Alex Ferrari 44:00
You know, it's funny, I actually, that's exactly what happened to me when I got a TV gig to do a series. It was a high school friend of mine, who followed me on Facebook, he's like, Hey, he was an exec at this place. He's like, Hey, man, do you want to come in and like, talk about making this show? And I'm like, yeah, why did you call me he's like, I've been following your short that you did, like in 2005. And I know you can pull a lot, you can squeeze a lot out on $1. So that's what we need for this project. And it's so true. It's just literally someone just following me. He's like, Yeah, do you want to? Do you know, do you want

Julian Higgins 44:34
A beautiful story about this one point, which is a friend of mines. Grandfather, was a big fan of Charlie Chaplin when Charlie Chaplin's movies were coming out. And it was that I guess that was the time when you could just write a fan letter on your paper with a pen and like put it in the mail and it would show up at like Charlie Chaplin's office somehow. So he would just write these letters. So You know, every time when we came up with right Charlie Chaplin a letter, just send it off. And, and then I guess, later on in his life, you know, you, I guess was visiting Paris and he saw Charlie Chaplin sitting at the back of a like little bar in Paris. And he was like, Okay, I can't just can't just leave, you know, so he walked up to Charlie Chaplin, he was like, you know, Mr. Chaplin, I haven't read any letters for years, I just want to say, I'm such a big fan of yours. You know, and they talked a little bit. And Charlie Chaplin was like, why would you stop writing? You know, and I think that's kind of how it works, you know, like I do, I do think that is sort of like, the basic concept is, if people don't know what you're trying to do, they will not be able to help you. You know, so you do have to let people know, if you finish something, share it with you, or trying to raise money for a short film, let everyone know, you just don't know. And you have no control over how that's gonna, you know, work its way through the world.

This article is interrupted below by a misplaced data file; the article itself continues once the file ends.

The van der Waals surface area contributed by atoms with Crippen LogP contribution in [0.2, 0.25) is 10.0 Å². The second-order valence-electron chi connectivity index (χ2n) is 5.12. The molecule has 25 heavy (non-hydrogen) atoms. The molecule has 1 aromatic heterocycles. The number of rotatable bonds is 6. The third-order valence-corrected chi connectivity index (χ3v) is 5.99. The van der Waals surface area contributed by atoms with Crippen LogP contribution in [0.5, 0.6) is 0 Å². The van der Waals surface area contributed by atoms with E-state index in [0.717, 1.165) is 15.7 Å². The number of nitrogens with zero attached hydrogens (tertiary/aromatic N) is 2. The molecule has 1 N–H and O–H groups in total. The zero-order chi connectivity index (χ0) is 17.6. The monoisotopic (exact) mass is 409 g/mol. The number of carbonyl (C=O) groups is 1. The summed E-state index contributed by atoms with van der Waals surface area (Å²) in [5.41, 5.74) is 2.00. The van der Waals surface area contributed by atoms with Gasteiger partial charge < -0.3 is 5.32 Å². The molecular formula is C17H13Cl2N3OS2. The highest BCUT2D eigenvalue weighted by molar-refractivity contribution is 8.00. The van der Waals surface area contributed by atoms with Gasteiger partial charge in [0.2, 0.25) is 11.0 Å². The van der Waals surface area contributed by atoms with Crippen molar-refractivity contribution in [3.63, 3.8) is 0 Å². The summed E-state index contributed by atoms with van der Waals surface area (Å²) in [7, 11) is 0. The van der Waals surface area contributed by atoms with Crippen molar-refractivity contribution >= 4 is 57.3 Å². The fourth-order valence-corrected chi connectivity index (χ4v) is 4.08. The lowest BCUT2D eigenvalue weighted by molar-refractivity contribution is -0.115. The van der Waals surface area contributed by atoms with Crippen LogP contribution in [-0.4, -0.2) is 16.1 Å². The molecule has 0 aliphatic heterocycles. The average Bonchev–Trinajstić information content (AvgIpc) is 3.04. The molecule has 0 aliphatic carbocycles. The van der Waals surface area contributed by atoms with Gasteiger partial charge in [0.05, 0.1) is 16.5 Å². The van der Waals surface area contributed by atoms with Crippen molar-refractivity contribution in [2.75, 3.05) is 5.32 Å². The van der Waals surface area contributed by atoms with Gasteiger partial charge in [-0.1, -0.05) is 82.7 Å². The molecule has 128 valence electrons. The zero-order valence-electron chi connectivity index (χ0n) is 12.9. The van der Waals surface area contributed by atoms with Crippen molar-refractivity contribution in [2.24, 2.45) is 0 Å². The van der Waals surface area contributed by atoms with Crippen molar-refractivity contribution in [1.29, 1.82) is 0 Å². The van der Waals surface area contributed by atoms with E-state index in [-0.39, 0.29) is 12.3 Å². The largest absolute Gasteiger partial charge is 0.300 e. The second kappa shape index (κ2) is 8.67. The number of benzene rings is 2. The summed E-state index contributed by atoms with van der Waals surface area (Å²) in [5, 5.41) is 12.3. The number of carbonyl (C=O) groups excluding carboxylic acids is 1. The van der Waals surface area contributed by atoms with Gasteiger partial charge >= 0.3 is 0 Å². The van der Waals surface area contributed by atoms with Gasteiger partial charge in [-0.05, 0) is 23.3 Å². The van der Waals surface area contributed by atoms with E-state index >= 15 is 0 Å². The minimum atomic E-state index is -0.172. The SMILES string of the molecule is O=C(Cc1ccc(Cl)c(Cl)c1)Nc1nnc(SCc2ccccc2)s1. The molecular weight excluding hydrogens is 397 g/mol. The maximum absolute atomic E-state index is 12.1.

Alex Ferrari 46:00
Absolutely. You've no idea what what little thing you do here will affect that little thing. It's kind of like the butterfly effect. You just don't know exactly how it's gonna happen.

Julian Higgins 46:09
And by the way, like, everyone has stories like that, oh, that's not like, like, that's just how it works. When it works. That's how it works is you keep your your nose to the ground and make your work. And, you know, keep doing that, because that's that should be the focus.

Alex Ferrari 46:23
Is it? Is it just me or did you also go through the process of deconstructing every successful director that you looked up to, on their path of how they got to where they are, and maybe even tried to? emulate it? So like, Okay, I'm going to make a $7,000 action movie in Mexico. Like, like, I didn't.

Julian Higgins 46:48
Yeah, I didn't really like I would, I would, I would get really fixated on certain directors, and of course, watch everything they did. And, you know, and then I would go in and like, frame by frame, trying to figure out like, how did they achieve that effect? You know, I mean, what one director that was really important to me, even though I don't, I don't think I will ever make anything that's in that kind of vein is Terry Gilliam No, because yeah, because because his movies are so inventive. And you can see that he has had his hands on every aspect of the movie, you know? And I have no idea what he's like to work with or anything like that. But his movies were so inspiring to me as a as a young filmmaker just because they were so specific. And I think that's what I responded to was when people were able to do something that felt really really personal and sort of their own strange little V worldview Sure, but with you know, with a bigger budget or something like David Fincher obviously like his movies are so so David Fincher and yet he's able to do that that thing that he does in a big

Alex Ferrari 47:52